Why the confusion? Regulation 39 of SEBI`s MFI regulations specifically address the “resolution” of systems. This regulation stipulates that the fund house may close an open system if the directors have an urgent need, if 75% of the shareholders of a system adopt a decision to liquidate the system or if SEBI directs the liquidation in the best interests of shareholders. Each of these three reasons is sufficient. Investors were not happy. They referred to Regulation 18 (15) (c). This regulation stipulates that the directors have obtained the consent of the shareholders when the majority of the directors decide to liquidate the plans. This error was the reason why some angry investors took the fund`s house to court. But Regulation 18 remains silent on the nature of the majority and seeks the agreement of the shareholders. According to the High Court, this approval can only be a simple majority.
The High Court explained that shareholder agreement is necessary even if the directors themselves decide that they are dissolved. In short, regulations 18 and 39 must be understood consistently; Something that the fund house and the SEBI have not done. At the heart of the legal battle between Franklin Templeton Mutual Fund and some of its investors, who brought him to court earlier this year, is the liquidation of six debt funds without obtaining shareholder approval. On October 24, Karnataka High Court decided that the fund`s house had to get investor approval before closing the plans. In doing so, it rejected the arguments of the Fund and the Securities and Exchange Board of India (SEBI) that the SEBI rules should not obtain investor approval prior to liquidation. Franklin Templeton did both. Since the regulations (Regulation 39) explicitly stipulate “liquidation,” they did everything SEBI had planned in the event that a fund house did in fact liquidate a system prematurely. Didn`t Franklin Templeton ask for the agreement of the unitholders? In its argument, the fund`s house stated that it had asked shareholders to approve the award of an authority (trustee or Deloitte) to oversee the liquidation of the systems and return money to investors. This is a direct link between the consent referred to in Regulation 18-15-c and the authorization that Regulation 41 requires. The fund houses had stated in court that there was no difference between the word “authorization” and “consent.” The High Court also advanced this argument.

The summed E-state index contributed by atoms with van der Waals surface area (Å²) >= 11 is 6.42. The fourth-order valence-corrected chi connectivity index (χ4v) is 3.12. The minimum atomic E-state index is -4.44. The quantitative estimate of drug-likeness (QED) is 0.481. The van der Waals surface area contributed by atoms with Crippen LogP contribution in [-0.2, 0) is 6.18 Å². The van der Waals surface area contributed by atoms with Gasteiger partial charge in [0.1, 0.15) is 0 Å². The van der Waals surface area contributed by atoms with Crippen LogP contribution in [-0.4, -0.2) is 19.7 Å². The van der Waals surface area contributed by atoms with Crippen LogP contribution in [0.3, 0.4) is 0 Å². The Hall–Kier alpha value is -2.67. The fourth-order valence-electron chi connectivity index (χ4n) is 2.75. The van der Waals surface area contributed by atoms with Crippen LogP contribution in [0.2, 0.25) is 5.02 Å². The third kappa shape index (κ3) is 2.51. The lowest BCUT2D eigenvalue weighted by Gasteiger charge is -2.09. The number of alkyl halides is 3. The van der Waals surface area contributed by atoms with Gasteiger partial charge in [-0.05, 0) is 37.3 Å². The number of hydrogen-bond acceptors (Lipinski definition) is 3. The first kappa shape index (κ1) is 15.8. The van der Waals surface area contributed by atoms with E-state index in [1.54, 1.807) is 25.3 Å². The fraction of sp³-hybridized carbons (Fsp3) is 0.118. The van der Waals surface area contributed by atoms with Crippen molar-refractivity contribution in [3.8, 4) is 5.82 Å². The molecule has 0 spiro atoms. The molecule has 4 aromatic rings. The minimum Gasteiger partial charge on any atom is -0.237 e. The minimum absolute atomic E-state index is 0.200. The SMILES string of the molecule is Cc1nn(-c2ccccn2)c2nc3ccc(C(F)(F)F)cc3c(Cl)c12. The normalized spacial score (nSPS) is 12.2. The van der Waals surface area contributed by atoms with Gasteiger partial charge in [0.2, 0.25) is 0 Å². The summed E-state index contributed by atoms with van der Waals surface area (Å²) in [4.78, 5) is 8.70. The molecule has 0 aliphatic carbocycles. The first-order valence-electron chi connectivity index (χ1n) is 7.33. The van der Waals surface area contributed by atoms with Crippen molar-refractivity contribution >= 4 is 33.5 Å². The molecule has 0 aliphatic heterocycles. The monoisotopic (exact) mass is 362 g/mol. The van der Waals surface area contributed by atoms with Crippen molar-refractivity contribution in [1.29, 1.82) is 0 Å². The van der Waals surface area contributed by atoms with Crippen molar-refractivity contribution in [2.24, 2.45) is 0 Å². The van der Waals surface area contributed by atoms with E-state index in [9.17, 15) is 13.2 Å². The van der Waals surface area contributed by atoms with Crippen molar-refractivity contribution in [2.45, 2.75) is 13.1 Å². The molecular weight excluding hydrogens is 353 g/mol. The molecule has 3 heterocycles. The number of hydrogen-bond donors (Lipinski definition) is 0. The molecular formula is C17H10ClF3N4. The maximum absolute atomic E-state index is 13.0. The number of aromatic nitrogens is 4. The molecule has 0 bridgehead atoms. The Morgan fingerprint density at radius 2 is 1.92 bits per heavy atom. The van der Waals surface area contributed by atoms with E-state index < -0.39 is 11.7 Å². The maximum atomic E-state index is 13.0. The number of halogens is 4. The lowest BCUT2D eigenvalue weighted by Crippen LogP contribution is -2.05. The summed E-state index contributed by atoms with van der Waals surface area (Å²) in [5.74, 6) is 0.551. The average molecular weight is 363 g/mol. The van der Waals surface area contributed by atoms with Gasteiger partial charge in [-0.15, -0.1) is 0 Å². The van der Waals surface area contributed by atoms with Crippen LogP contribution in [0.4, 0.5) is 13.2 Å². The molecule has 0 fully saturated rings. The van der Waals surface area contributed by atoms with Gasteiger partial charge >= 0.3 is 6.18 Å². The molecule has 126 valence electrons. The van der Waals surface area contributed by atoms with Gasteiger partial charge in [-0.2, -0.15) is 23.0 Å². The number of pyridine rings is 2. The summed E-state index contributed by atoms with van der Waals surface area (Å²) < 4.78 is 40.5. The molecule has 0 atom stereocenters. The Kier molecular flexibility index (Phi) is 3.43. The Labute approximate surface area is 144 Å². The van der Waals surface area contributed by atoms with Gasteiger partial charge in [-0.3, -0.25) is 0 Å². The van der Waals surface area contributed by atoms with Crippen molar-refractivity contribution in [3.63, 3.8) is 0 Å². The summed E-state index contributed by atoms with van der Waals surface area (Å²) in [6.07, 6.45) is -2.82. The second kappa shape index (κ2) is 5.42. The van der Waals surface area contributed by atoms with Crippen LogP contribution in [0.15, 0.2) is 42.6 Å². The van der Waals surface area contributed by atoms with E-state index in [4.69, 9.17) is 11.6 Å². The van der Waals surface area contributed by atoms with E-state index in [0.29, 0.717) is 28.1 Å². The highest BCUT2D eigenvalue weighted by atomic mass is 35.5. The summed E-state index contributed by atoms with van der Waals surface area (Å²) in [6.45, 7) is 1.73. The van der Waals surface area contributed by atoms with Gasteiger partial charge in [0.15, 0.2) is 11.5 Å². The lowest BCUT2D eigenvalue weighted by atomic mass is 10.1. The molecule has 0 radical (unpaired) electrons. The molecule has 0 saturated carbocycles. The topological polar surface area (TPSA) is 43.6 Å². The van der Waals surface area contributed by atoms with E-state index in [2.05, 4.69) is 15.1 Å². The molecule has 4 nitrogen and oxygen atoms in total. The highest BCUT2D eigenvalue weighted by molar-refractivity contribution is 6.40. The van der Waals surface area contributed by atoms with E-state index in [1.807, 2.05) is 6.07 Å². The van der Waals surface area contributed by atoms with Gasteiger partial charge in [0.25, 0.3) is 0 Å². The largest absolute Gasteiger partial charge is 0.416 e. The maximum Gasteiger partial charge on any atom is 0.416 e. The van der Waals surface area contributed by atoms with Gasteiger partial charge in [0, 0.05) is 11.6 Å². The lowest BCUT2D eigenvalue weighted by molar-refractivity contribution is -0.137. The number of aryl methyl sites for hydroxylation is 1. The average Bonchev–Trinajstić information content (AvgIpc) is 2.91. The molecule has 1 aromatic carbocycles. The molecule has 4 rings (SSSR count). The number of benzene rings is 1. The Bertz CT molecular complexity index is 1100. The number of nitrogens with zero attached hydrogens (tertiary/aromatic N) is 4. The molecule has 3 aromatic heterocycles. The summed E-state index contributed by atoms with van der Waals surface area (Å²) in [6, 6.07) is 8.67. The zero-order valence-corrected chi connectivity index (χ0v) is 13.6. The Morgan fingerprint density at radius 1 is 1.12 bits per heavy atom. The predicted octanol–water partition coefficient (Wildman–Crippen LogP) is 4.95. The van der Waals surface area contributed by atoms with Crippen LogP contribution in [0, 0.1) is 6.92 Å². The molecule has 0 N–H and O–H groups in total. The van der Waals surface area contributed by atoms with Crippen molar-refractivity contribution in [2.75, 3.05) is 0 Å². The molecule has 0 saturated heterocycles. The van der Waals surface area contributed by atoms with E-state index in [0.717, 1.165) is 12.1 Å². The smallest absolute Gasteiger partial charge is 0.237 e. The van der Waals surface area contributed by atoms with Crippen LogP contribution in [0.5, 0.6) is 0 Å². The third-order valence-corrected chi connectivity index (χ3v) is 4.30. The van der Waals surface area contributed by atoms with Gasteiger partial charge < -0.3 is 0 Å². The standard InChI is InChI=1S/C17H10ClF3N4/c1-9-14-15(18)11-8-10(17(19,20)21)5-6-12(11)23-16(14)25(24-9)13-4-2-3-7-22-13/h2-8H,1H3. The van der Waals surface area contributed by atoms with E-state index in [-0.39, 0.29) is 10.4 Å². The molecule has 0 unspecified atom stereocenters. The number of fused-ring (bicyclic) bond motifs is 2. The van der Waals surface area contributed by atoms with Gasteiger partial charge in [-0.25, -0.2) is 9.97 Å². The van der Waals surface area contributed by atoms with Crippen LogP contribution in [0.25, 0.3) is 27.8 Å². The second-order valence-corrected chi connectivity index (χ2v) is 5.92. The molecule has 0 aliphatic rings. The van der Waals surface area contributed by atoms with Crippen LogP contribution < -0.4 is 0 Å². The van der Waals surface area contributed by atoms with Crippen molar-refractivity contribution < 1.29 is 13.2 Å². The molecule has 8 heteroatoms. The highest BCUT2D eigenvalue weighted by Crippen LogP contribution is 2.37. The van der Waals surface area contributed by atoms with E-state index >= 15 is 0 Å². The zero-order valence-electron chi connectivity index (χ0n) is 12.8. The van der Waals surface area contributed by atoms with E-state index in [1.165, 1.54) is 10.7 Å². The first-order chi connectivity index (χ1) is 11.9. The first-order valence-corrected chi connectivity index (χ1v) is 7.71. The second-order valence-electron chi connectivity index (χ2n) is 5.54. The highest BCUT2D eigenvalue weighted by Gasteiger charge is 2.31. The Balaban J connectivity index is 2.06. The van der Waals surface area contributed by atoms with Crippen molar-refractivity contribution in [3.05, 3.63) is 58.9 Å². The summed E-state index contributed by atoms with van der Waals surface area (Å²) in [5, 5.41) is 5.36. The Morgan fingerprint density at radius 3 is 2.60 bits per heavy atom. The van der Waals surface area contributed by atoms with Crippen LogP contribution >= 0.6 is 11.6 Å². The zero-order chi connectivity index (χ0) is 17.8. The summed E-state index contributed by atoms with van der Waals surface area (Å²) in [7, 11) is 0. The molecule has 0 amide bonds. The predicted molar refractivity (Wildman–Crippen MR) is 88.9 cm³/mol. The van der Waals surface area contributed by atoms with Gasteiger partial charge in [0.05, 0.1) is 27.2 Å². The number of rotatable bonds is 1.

He reminded the fund home that the authorization sought under Regulation 41 “is only about who will take action to dissolve the plan … authorization under Regulation 41 has nothing to do with the decision to set up a system. The Karnataka Supreme Court has firmly considered the obligations of directors, as expressed in Regulation 18. “An obligation is a legal obligation to do or not to do any act,” she said. But doesn`t Regulation 39 give both trustees and 75% of investors, both, the power to dissolve a system? She reminded Franklin Templeton and SEBI that 75 per cent of shareholders who meet and choose to dismantle a system differ from directors who obtain shareholder approval after the directors have received a call for liquidation (in accordance with Regulation 18-15-c). Franklin Templeton also invoked two other “dissolution” regulations. Regulation 40 stipulates that the plan must cease all withdrawals and investments immediately after the directors of a fund house have decided to dismantle a system. Regulation 41 provides that the directors then obtained the consent of the shareholders to authorize the directors or any other person to take over the liquidation process by a simple majority.